City Council Speaker Christine Quinn (D) on Wednesday unveiled a new TV ad urging voters to take a “closer look” at Public Advocate Bill de Blasio (D), who has emerged in the last few weeks as an overwhelming favorite in the race.
De Blasio said the ad selectively edited comments he made about stop-and-frisk, the NYPD tactic that de Blasio has vocally opposed. De Blasio: “I find it really inappropriate for her to try to mislead the public so clearly and blatantly, and it’s obvious that she’s desperate and that’s why she’d doing it.” (Politicker.com)
GENERAL ELECTION PREVIEW?: Lhota “took aim” at de Blasio on Wednesday. “He ripped into de Blasio’s message that New York City under Bloomberg had become a ‘Tale of Two Cities,’ where the poor suffered as the rich got richer. Lhota called the rhetoric ‘class warfare.’” (DNAInfo.com)
WEINER CONFRONTS HECKLER: As his chances of winning the Democratic primary appear increasingly bleak, former Rep. Anthony Weiner on Wednesday got into a shouting match with a heckler in a Brooklyn bakery. “The man said Mr. Weiner was a ‘scumbag’ and went after Mr. Weiner’s wife, Huma Abedin, saying Mr. Weiner was ‘married to an Arab.’ Several times, he called Mr. Weiner ‘disgusting’ for sending lewd pictures to women online.”
Weiner “turned irate” and said: “You’re a perfect person? What rabbi taught you that you’re my judge?”
After the incident went viral on social media, Weiner tweeted: “Stood up to a heckler. That’s what mayors have to do sometimes.” (New York Times)
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"Even if House Republicans manage to get enough members of their party on board with the latest version of their health care bill, they will face another battle in the Senate: whether the bill complies with the chamber’s arcane ... Byrd rule, which stipulates all provisions in a reconciliation bill must affect federal spending and revenues in a way that is not merely incidental." Democrats should have the advantage in that fight, "unless the Senate pulls another 'nuclear option.'”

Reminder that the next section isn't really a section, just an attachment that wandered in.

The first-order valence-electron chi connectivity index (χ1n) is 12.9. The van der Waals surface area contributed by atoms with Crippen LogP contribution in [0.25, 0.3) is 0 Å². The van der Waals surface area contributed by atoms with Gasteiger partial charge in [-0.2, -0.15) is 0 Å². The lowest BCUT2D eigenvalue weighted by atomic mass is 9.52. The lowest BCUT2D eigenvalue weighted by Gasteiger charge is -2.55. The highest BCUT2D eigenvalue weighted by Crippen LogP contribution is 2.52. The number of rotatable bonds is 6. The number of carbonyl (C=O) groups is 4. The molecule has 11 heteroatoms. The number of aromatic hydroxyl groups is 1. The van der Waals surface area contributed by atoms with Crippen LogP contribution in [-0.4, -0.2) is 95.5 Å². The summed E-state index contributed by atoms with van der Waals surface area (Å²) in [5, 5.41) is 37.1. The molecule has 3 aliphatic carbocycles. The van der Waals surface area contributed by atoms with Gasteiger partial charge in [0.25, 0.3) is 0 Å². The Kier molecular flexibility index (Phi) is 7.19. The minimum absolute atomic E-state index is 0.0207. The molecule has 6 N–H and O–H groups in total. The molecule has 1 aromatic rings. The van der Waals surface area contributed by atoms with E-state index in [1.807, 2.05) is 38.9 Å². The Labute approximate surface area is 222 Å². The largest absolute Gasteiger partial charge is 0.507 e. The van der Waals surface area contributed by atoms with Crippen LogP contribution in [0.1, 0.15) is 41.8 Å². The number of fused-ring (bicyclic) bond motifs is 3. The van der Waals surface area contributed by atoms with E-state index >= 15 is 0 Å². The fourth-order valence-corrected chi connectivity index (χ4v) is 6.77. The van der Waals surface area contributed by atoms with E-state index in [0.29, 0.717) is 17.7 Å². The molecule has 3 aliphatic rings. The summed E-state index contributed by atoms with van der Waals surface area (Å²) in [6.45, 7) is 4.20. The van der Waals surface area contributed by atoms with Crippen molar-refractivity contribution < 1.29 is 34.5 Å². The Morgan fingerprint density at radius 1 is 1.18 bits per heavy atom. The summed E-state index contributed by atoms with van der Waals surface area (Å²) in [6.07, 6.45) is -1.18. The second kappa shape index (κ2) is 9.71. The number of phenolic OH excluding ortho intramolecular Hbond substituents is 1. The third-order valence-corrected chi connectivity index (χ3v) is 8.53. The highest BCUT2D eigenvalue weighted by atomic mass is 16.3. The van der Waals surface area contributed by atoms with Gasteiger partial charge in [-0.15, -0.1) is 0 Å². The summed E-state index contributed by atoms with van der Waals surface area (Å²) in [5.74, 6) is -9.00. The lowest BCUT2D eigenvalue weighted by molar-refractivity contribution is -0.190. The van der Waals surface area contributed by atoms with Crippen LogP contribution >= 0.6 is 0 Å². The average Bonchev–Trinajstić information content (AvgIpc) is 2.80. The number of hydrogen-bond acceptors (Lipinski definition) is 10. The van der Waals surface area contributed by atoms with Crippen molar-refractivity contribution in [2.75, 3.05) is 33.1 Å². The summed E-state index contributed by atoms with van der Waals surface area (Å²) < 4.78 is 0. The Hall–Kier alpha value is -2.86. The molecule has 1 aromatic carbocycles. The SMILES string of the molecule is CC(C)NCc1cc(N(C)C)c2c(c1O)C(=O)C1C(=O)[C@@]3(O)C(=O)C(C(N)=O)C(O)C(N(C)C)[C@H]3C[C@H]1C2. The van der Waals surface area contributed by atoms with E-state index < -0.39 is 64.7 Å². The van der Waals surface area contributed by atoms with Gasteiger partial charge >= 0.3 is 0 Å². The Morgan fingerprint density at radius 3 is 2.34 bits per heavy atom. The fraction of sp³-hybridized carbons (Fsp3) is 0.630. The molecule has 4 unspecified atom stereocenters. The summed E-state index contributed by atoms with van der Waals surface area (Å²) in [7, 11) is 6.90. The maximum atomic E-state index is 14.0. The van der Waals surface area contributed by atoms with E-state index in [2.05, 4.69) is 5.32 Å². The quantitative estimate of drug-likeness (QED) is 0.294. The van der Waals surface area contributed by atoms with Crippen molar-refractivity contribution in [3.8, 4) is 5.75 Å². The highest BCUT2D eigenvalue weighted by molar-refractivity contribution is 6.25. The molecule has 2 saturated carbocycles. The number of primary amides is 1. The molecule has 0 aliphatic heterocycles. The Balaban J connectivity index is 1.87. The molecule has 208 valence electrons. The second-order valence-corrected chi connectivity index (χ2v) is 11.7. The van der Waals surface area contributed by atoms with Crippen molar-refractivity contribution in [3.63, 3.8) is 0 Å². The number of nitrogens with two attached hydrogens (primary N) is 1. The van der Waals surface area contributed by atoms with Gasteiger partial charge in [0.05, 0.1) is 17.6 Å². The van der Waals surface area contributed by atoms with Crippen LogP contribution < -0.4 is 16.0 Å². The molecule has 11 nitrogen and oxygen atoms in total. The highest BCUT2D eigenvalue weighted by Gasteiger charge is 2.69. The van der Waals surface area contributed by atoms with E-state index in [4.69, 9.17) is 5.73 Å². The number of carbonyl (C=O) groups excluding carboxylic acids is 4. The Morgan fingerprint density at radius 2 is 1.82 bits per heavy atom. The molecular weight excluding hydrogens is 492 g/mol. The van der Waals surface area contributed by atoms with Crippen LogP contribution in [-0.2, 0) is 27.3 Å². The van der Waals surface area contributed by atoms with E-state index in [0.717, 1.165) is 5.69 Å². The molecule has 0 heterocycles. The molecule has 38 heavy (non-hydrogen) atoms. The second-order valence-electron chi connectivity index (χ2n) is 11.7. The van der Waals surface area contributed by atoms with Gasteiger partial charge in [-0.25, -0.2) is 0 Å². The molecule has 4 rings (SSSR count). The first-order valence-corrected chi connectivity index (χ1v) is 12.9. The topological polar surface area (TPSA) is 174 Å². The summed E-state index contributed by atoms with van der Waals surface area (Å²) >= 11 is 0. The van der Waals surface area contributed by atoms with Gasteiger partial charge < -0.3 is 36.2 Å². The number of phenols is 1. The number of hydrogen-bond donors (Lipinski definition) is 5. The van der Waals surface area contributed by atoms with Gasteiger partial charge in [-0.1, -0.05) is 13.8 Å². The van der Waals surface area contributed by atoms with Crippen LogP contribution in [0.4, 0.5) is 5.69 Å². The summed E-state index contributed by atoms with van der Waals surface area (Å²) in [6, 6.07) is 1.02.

The House has passed a one-week spending bill that will avert a government shutdown which was set to begin at midnight. Lawmakers now have an extra week to come to a longer agreement which is expected to fund the government through the end of the fiscal year in September. The legislation now goes to the Senate, where it is expected to pass before President Trump signs it.
President Trump’s portrayal of an effort to funnel more Medicaid dollars to Puerto Rico as a "bailout" is complicating negotiations over a continuing resolution on the budget. "House Democrats are now requiring such assistance as a condition for supporting the continuing resolution," a position that the GOP leadership is amenable to. "But Mr. Trump’s apparent skepticism aligns him with conservative House Republicans inclined to view its request as a bailout, leaving the deal a narrow path to passage in Congress."
Democrats in the House are threatening to shut down the government if Republicans expedite a vote on a bill to repeal and replace Obamacare, said Democratic House Whip Steny Hoyer Thursday. Lawmakers have introduced a one-week spending bill to give themselves an extra week to reach a long-term funding deal, which seemed poised to pass easily. However, the White House is pressuring House Republicans to take a vote on their Obamacare replacement Friday to give Trump a legislative victory, though it is still not clear that they have the necessary votes to pass the health care bill. This could go down to the wire.